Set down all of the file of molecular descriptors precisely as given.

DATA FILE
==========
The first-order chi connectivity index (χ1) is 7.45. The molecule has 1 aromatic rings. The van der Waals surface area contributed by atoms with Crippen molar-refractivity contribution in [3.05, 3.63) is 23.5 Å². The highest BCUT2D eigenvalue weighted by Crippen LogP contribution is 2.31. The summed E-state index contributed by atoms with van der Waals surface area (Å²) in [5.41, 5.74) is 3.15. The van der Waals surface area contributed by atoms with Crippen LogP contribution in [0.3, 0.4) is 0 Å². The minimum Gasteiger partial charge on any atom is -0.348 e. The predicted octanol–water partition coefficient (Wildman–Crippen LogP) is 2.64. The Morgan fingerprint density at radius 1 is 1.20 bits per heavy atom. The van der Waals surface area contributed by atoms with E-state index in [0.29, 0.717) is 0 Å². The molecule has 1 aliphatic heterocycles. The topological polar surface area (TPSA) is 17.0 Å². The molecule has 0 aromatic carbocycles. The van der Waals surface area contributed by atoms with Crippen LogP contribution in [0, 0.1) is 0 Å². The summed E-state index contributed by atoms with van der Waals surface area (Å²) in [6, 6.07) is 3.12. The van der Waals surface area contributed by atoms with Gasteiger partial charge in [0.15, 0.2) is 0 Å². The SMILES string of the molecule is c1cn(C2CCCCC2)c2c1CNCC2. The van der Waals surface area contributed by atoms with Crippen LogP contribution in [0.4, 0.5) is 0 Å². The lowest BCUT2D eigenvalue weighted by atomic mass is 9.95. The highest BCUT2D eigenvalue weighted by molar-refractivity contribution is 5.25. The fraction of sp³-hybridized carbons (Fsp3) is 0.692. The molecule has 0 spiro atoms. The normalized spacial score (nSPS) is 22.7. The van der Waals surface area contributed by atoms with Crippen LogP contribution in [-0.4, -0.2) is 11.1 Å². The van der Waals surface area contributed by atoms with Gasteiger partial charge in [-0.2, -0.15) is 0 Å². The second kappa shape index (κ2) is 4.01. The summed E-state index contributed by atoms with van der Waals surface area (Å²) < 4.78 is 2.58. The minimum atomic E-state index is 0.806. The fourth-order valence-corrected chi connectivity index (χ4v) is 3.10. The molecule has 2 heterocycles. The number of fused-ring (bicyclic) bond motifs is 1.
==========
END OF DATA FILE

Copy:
The first-order chi connectivity index (χ1) is 7.45. The molecule has 1 aromatic rings. The van der Waals surface area contributed by atoms with Crippen molar-refractivity contribution in [3.05, 3.63) is 23.5 Å². The highest BCUT2D eigenvalue weighted by Crippen LogP contribution is 2.31. The summed E-state index contributed by atoms with van der Waals surface area (Å²) in [5.41, 5.74) is 3.15. The van der Waals surface area contributed by atoms with Crippen LogP contribution in [0.3, 0.4) is 0 Å². The minimum Gasteiger partial charge on any atom is -0.348 e. The predicted octanol–water partition coefficient (Wildman–Crippen LogP) is 2.64. The Morgan fingerprint density at radius 1 is 1.20 bits per heavy atom. The van der Waals surface area contributed by atoms with E-state index in [0.29, 0.717) is 0 Å². The molecule has 1 aliphatic heterocycles. The topological polar surface area (TPSA) is 17.0 Å². The molecule has 0 aromatic carbocycles. The van der Waals surface area contributed by atoms with Crippen LogP contribution in [0, 0.1) is 0 Å². The summed E-state index contributed by atoms with van der Waals surface area (Å²) in [6, 6.07) is 3.12. The van der Waals surface area contributed by atoms with Gasteiger partial charge in [0.15, 0.2) is 0 Å². The SMILES string of the molecule is c1cn(C2CCCCC2)c2c1CNCC2. The van der Waals surface area contributed by atoms with Crippen LogP contribution in [0.4, 0.5) is 0 Å². The lowest BCUT2D eigenvalue weighted by atomic mass is 9.95. The highest BCUT2D eigenvalue weighted by molar-refractivity contribution is 5.25. The fraction of sp³-hybridized carbons (Fsp3) is 0.692. The molecule has 0 spiro atoms. The normalized spacial score (nSPS) is 22.7. The van der Waals surface area contributed by atoms with Crippen LogP contribution in [-0.4, -0.2) is 11.1 Å². The van der Waals surface area contributed by atoms with Gasteiger partial charge in [-0.2, -0.15) is 0 Å². The second kappa shape index (κ2) is 4.01. The summed E-state index contributed by atoms with van der Waals surface area (Å²) < 4.78 is 2.58. The minimum atomic E-state index is 0.806. The fourth-order valence-corrected chi connectivity index (χ4v) is 3.10. The molecule has 2 heterocycles. The number of fused-ring (bicyclic) bond motifs is 1.